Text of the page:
The UK's National Cyber Security Centre has issued an alert on the MobileIron remote code execution vulnerability. According to the alert, APT nation state groups and cybercriminals are exploiting this vulnerability to compromise the networks of UK organizations.

In June 2020 MobileIron, a provider of mobile device management (MDM) systems, released security updates to address several vulnerabilities in their products. This included CVE-2020-15505, a remote code execution vulnerability, rated critical. MDM systems allow system administrators to manage an organization’s mobile devices from a central server, making them a valuable target for threat actors.

The NCSC is aware that Advanced Persistent Threat (APT) nation-state groups and cybercriminals are now actively attempting to exploit this vulnerability [T1190] to compromise the networks of UK organizations.

The Cybersecurity and Infrastructure Agency (CISA) in the US has also noted that APTs are exploiting this vulnerability in combination with the Netlogon/Zerologon vulnerability CVE-2020-1472 in a single intrusion.

This critical vulnerability affects MobileIron Core and Connector products and could allow a remote attacker to execute arbitrary code on a system. The MobileIron website lists the following versions as affected:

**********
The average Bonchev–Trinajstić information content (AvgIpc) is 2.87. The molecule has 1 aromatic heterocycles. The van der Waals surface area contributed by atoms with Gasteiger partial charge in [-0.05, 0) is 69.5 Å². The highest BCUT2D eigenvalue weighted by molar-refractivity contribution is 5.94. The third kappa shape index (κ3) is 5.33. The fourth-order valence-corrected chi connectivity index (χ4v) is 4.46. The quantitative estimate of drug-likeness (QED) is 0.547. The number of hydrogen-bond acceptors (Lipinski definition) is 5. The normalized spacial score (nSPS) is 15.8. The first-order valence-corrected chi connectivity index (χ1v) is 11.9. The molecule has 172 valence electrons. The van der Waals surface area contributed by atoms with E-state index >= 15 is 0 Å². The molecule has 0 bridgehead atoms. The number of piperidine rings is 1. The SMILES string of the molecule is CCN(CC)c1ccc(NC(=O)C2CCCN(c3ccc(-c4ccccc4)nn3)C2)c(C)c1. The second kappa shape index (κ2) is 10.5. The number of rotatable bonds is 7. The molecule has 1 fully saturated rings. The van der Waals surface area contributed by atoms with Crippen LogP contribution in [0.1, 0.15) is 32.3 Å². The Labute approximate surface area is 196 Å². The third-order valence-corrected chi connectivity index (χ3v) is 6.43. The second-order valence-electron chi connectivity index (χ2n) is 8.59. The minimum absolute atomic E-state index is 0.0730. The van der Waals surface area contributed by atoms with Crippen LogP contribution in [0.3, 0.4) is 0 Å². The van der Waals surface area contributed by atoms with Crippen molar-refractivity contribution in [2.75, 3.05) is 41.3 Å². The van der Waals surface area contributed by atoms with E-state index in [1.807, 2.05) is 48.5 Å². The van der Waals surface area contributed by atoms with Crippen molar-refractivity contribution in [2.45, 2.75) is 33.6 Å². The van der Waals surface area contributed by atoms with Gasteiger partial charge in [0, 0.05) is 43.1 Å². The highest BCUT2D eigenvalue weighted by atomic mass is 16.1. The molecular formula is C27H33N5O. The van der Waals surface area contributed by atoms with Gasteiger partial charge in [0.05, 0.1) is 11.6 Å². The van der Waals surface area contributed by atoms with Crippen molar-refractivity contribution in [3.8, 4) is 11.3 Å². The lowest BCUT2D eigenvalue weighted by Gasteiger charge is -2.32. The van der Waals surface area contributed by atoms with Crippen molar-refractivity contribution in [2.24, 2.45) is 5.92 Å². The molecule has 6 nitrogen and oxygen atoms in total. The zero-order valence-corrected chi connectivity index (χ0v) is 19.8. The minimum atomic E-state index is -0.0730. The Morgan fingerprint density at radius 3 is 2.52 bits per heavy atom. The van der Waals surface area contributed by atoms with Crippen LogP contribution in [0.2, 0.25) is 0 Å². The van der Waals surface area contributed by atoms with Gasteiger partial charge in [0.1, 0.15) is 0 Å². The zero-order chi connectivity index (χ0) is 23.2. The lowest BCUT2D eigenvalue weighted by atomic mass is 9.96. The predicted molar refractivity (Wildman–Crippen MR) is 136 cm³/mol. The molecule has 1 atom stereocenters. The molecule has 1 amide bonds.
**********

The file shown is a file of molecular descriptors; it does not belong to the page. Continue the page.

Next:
• and earlier
  •,,,,, and
  • Sentry versions 9.7.2 and earlier
  • 9.8.0
  • Monitor and Reporting Database (RDB) version and earlier

A proof of concept exploit became available in September 2020 and since then both hostile state actors and cybercriminals have attempted to exploit this vulnerability in the UK. These actors typically scan victim networks to identify vulnerabilities, including CVE-2020-15505, to be used during targeting (T1505.002). In some cases, when the latest updates are not installed, they have successfully compromised systems. The healthcare, local government, logistics and legal sectors have all been targeted but others could also be affected. 

Tom Davison, Technical Director – International at Lookout, a San Francisco, Calif.-based provider of mobile security solutions, notes, "The interesting story here is the assertion by cybersecurity agencies in the UK (NCSC) and the US (NSA) that nation state APT groups are actively exploiting these vulnerabilities, five full months after patches were issued.  Mobile Device Management servers are by definition reachable from the public internet making them opportune targets. Offering a gateway to potentially compromise every mobile device in the organization, the attraction to attackers is clear.  This highlights not just the importance of patching open vulnerabilities, but also the criticality of having a dedicated mobile security capability that is distinct from device management infrastructure."